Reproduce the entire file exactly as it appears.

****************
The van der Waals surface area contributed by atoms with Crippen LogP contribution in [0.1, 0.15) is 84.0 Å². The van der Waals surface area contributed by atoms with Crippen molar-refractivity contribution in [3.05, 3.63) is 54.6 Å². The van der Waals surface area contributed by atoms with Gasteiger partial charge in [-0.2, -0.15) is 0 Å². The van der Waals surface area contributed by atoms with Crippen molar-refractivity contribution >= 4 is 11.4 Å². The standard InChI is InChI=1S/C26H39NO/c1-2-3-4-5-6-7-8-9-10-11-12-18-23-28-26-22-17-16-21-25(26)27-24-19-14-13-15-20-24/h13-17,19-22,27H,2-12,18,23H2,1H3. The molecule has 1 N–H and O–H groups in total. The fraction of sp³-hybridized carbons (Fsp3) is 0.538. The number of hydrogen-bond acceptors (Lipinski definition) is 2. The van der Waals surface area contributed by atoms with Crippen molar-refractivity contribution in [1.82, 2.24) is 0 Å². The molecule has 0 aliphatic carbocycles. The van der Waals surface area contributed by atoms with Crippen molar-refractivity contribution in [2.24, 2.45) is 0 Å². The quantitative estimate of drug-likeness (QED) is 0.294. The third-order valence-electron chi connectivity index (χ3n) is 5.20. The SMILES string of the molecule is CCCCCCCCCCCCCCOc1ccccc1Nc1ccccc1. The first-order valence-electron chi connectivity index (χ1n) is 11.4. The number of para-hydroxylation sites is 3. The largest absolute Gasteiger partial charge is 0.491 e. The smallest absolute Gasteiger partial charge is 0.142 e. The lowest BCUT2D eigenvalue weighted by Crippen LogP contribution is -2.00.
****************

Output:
The van der Waals surface area contributed by atoms with Crippen LogP contribution in [0.1, 0.15) is 84.0 Å². The van der Waals surface area contributed by atoms with Crippen molar-refractivity contribution in [3.05, 3.63) is 54.6 Å². The van der Waals surface area contributed by atoms with Gasteiger partial charge in [-0.2, -0.15) is 0 Å². The van der Waals surface area contributed by atoms with Crippen molar-refractivity contribution >= 4 is 11.4 Å². The standard InChI is InChI=1S/C26H39NO/c1-2-3-4-5-6-7-8-9-10-11-12-18-23-28-26-22-17-16-21-25(26)27-24-19-14-13-15-20-24/h13-17,19-22,27H,2-12,18,23H2,1H3. The molecule has 1 N–H and O–H groups in total. The fraction of sp³-hybridized carbons (Fsp3) is 0.538. The number of hydrogen-bond acceptors (Lipinski definition) is 2. The van der Waals surface area contributed by atoms with Crippen molar-refractivity contribution in [1.82, 2.24) is 0 Å². The molecule has 0 aliphatic carbocycles. The van der Waals surface area contributed by atoms with Crippen molar-refractivity contribution in [2.24, 2.45) is 0 Å². The quantitative estimate of drug-likeness (QED) is 0.294. The third-order valence-electron chi connectivity index (χ3n) is 5.20. The SMILES string of the molecule is CCCCCCCCCCCCCCOc1ccccc1Nc1ccccc1. The first-order valence-electron chi connectivity index (χ1n) is 11.4. The number of para-hydroxylation sites is 3. The largest absolute Gasteiger partial charge is 0.491 e. The smallest absolute Gasteiger partial charge is 0.142 e. The lowest BCUT2D eigenvalue weighted by Crippen LogP contribution is -2.00.